An Afternoon Amongst the Intertidal Residents of Tower Beach

If you were at Tower Beach, last Wednesday afternoon, then you probably saw a group of UBC students in the intertidal zone carrying large white buckets, squares of green metal, and measuring tapes. You would have also seen these students trying to fit large boulders into the small green squares. Then, when they failed to do so, they would flip the boulders over in anger. Finally, (because they didn’t look crazy enough already) you would have seen them scramble to sink their hands into the sand beneath the boulder in order to throw some mysterious objects into the large white buckets. After performing the above routine on one boulder they would find another one and do it all again.

IntertidalZone

The intertidal zone is where the organisms were found that we used in our comparisons. Source:http://www.exploringnature.org/db/detail.php?dbID=13&detID=2475

Okay, so as normal as this all seems, you’re probably still wondering what they were actually doing. Well, as one of those crazy looking students, I can tell you that we were collecting data in order to make comparisons and practice using different statistical tests.

One comparison that we were looking at was whether there were more grazers under rockweed or out in the open. This is where the green squares come into play! We placed them on each boulder and counted the number of snails and limpets found within that area. By using the squares we were able to keep a standard area when collecting data across boulders of varying sizes. This in turn allowed us to look at the effect of rockweed on the number of individuals and not the effect of boulder size.

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Students counting the number of species underneath a boulder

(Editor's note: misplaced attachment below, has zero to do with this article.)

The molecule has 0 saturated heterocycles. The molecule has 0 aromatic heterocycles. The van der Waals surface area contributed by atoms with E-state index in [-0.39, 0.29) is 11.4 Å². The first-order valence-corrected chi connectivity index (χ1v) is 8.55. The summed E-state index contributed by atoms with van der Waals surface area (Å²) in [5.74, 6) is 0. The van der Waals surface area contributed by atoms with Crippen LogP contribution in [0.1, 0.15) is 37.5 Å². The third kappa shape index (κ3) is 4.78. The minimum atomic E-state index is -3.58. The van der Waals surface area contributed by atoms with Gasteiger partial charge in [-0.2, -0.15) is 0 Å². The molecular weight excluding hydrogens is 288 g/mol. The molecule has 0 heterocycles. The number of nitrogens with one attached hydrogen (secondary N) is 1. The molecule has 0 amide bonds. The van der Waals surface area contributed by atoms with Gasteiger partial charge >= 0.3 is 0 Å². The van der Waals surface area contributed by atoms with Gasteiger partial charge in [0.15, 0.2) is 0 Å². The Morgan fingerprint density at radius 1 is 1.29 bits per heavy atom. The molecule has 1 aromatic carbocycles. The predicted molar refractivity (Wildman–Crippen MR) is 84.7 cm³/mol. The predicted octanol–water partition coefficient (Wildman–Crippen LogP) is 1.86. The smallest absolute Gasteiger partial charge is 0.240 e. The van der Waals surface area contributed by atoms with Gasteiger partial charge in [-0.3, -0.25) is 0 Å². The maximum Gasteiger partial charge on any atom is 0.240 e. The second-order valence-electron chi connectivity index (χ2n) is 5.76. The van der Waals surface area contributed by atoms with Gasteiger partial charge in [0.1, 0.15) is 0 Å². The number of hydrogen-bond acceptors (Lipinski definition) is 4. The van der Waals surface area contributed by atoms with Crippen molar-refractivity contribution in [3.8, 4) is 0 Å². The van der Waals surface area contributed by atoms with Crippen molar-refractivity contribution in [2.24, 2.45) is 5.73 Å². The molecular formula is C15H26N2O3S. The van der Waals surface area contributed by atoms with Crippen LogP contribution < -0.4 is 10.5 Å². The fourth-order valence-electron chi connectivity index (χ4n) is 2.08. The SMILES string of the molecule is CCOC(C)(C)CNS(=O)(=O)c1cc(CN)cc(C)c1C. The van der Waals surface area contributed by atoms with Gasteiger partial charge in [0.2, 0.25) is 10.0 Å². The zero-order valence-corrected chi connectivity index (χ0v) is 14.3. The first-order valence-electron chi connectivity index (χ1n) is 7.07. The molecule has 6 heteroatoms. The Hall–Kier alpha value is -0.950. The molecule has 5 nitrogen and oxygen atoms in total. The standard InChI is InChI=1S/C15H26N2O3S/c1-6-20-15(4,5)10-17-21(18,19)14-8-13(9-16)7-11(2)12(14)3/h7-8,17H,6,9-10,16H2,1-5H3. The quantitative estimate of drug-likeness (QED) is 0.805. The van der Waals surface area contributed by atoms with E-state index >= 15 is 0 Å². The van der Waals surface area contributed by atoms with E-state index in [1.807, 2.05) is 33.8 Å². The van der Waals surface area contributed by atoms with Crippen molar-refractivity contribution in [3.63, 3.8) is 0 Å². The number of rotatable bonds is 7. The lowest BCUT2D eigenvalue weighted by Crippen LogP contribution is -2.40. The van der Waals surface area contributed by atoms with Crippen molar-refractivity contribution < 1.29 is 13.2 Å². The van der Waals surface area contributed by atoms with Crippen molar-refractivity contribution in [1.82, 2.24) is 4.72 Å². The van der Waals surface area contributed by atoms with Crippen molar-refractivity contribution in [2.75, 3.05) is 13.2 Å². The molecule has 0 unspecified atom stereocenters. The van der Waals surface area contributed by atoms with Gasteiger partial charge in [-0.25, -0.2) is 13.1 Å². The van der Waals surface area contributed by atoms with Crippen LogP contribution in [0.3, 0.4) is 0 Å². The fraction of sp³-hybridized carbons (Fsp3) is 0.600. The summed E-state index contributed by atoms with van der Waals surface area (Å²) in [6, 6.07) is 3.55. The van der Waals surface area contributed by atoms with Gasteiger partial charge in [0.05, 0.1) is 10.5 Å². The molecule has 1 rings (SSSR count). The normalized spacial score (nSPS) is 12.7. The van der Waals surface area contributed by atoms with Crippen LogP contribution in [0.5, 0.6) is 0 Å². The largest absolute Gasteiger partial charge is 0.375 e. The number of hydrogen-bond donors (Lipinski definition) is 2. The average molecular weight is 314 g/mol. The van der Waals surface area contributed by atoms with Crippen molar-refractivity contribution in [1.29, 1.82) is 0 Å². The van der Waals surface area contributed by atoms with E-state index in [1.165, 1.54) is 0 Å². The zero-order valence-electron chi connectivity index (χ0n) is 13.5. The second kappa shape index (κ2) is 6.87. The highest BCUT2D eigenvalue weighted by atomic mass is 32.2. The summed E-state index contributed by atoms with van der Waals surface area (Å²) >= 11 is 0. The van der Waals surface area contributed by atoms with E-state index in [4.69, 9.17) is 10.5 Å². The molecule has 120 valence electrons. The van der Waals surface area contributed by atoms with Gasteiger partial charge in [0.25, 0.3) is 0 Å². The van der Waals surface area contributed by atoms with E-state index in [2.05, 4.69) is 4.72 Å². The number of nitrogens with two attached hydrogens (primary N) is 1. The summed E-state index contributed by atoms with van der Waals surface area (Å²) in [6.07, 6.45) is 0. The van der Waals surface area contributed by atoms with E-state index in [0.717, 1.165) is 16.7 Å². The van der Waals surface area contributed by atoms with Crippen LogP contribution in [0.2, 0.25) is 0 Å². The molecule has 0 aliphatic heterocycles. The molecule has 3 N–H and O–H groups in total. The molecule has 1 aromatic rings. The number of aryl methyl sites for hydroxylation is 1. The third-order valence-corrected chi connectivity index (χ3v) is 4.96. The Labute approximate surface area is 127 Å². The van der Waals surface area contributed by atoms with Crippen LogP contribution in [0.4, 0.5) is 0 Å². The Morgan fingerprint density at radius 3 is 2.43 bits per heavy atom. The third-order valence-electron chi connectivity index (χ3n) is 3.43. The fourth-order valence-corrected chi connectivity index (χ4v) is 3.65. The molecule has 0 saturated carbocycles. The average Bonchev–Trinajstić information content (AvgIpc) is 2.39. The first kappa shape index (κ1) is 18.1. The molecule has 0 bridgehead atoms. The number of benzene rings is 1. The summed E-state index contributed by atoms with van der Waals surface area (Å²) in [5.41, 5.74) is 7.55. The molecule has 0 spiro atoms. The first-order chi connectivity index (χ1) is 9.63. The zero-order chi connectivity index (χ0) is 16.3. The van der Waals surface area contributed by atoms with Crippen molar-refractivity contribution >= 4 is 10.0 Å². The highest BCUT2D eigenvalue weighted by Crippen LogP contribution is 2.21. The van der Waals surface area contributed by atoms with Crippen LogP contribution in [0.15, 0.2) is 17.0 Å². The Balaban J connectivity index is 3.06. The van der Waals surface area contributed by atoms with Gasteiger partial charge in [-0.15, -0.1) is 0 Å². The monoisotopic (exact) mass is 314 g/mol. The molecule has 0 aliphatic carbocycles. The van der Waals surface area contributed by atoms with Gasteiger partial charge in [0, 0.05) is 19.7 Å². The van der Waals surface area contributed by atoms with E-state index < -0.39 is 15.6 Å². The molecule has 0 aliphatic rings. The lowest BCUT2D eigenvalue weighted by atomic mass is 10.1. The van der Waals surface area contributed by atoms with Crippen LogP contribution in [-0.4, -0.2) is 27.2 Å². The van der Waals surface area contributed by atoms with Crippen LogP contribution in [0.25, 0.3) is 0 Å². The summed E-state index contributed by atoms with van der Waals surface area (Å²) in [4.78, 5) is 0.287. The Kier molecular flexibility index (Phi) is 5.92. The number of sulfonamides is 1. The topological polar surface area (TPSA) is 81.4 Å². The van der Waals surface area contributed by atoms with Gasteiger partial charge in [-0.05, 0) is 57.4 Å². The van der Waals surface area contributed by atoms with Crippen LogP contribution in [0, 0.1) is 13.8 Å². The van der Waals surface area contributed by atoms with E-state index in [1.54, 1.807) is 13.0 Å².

Another burning, yearning and pressing question that we attempted to answer was whether or not there were different numbers of species on top vs. underneath the boulders on the beach. We made this comparison by first counting the number of species on top of the boulder. The most common organisms we found were mussels, barnacles, isopods, rockweed, snails and limpets. We then proceeded to flip the boulder over and count the number of species underneath it. The most common organisms on the underside were shore crabs, snails, mussels, limpets and polychaetes. After returning to class and looking at the data from this comparison, we found that there were approximately the same numbers of species on the top and the bottom of the boulders. Does this make sense? If we think about what we were initially comparing then it does! In our comparison, we were looking at the number of species found and not the similarity of species found on the top and the bottom. Although the top and bottom had similar numbers of species, the top had a lot more rockweed, snails, limpets and mussels whereas the bottom was predominately shore crabs and polychaete worms. In the future, it would be interesting to look further into why/how the two sides are composed of such different species while still maintaining the same number of species.

So there you have it, although weird things can happen at Tower Beach, we were just a group of students making science happen! I’m sure from afar our data collecting looked pretty strange, but it all makes sense now, right? Data collection is all about being as objective and accurate as possible. That being said, if carrying around a few odd looking gadgets is the only cost for that then bring on green squares and measuring tapes!

If you are unfamiliar with any of the organisms discussed above then check out the link below! BC Parks has a great brochure with information on some of the various local intertidal species.

http://www.env.gov.bc.ca/bcparks/conserve/lifeattheedge.pdf

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